These 7 suggestions – selected by the World Economic Forum from the WWF’s Future 50 Foods report – are proven to help tackle the negative impact of our current food system on the environment.
These 7 OF THE ‘FUTURE 50 FOODS’ are good to eat and good for our planet
In 2019, the WWF partnered with global food giant Knorr to launch the Future 50 Foods report, a collection of diverse plant-based foods from around the world that can boost the nutritional value of our meals whilst reducing the environmental impact of our food supply. The World Economic Forum selected 7 of these wonder-foods for a video they shared last week (below), and today we take a closer look at the benefits of these 7 (see photos numbered 1–7) and other information from the report.
WWF AND KNORR’S FUTURE 50 FOODS
The launch of the Future 50 Foods report in 2019 followed the release of WWF’s Living Planet Report, which highlights the devastating impact of the global food system. As the biggest driver of nature loss on the planet, it is changing our climate, devastating wildlife and is the leading cause of deforestation.
That’s when the WWF teamed up with Knorr to inspire chefs, retailers and shoppers to adopt a greater variety of plant-based ingredients.
The Future 50 Foods report combines some familiar ingredients, such as lentils, wild rice and kale, with less well-known foods like fonio, pumpkin flowers and cactus. Many of these have higher yields than the crops we currently rely on and several are tolerant of challenging weather and environmental conditions, meaning they could not only reduce the land required for crops, but also prove invaluable in the face of growing climate uncertainty.
Greater diversity in our diets is essential as the lack of variety in agriculture is both bad for nature and a threat to food security. Currently 75% of the world’s food comes from just 12 plant and five animal species. It’s essential that we change our eating habits to ensure we protect our planet whilst feeding the growing global population.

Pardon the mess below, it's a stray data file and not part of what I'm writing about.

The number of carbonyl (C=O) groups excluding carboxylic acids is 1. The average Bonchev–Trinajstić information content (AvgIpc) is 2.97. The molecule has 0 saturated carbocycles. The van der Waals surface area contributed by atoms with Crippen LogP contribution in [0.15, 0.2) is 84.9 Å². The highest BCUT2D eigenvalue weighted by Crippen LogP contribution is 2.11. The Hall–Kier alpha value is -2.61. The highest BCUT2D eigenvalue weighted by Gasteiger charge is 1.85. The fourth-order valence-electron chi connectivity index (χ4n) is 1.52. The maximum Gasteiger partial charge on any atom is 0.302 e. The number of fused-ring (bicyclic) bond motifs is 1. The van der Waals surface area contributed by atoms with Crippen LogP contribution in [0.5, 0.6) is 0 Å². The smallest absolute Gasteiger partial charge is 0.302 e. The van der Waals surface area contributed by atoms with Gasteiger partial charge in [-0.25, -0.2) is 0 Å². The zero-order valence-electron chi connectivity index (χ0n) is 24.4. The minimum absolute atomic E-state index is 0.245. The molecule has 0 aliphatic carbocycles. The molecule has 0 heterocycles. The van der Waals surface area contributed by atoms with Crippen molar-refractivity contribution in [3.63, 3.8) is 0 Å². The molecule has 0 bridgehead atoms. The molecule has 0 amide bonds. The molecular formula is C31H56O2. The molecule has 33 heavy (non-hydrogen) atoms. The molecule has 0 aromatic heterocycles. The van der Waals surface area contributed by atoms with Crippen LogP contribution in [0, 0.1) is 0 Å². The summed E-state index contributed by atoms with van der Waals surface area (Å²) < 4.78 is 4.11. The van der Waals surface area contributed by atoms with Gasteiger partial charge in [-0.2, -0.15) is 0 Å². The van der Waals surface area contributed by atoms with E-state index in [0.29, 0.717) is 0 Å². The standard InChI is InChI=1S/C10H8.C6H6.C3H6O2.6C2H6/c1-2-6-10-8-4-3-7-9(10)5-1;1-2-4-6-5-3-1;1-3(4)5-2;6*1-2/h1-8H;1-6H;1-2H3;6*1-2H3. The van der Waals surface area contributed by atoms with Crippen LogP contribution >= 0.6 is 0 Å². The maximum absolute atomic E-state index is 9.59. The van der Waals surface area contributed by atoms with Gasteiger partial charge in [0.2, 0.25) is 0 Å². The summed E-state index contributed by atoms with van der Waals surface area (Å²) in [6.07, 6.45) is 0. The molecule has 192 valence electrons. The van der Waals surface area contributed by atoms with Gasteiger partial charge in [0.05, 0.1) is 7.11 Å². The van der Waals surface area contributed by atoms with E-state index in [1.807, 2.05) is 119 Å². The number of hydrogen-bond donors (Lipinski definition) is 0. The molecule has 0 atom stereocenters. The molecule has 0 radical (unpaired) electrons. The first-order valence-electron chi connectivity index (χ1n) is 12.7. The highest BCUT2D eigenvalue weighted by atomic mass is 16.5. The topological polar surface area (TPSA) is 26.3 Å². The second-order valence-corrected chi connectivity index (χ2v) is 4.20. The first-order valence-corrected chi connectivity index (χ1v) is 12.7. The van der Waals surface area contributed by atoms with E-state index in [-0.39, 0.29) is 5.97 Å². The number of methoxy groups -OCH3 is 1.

THE LIST OF FUTURE 50 FOODS INCLUDES:
13 CEREALS, GRAINS, TUBERS
For both environmental and health reasons, there is a pressing need to vary the types of grains and cereals grown and eaten. The inclusion of a variety of sources of carbohydrates supports the ambition to enable a shift towards a greater variety of nutritious foods.
12 BEANS, LEGUMES, SPROUTS
Plant-based protein sources are included to support a shift towards eating more plants and fewer animals. Beans and legumes also enrich the soil in which they are grown and support the recovery of land as part of crop rotation.
With very few exceptions, most people around the world do not get the recommended amount of at least 200 grams (or three servings) of vegetables per day. Vegetables are nutrient packed and can easily and affordably be added to commonly consumed meals.
Mushrooms are included because of their nutritional benefits and unique ability to grow in areas unsuitable for other edible plants. Their texture and umami flavour enable them to be adequate meat alternatives.
4 NUTS AND SEEDS
Nuts and seeds serve as plant-based sources of protein and fatty acids (omega 3 and 6) which can support a transition away from meat-based diets while ensuring optimum nutrition. They can be added to a wide variety of dishes for extra crunch and a nutrient boost.
FOCUS ON SAVOURY FOODS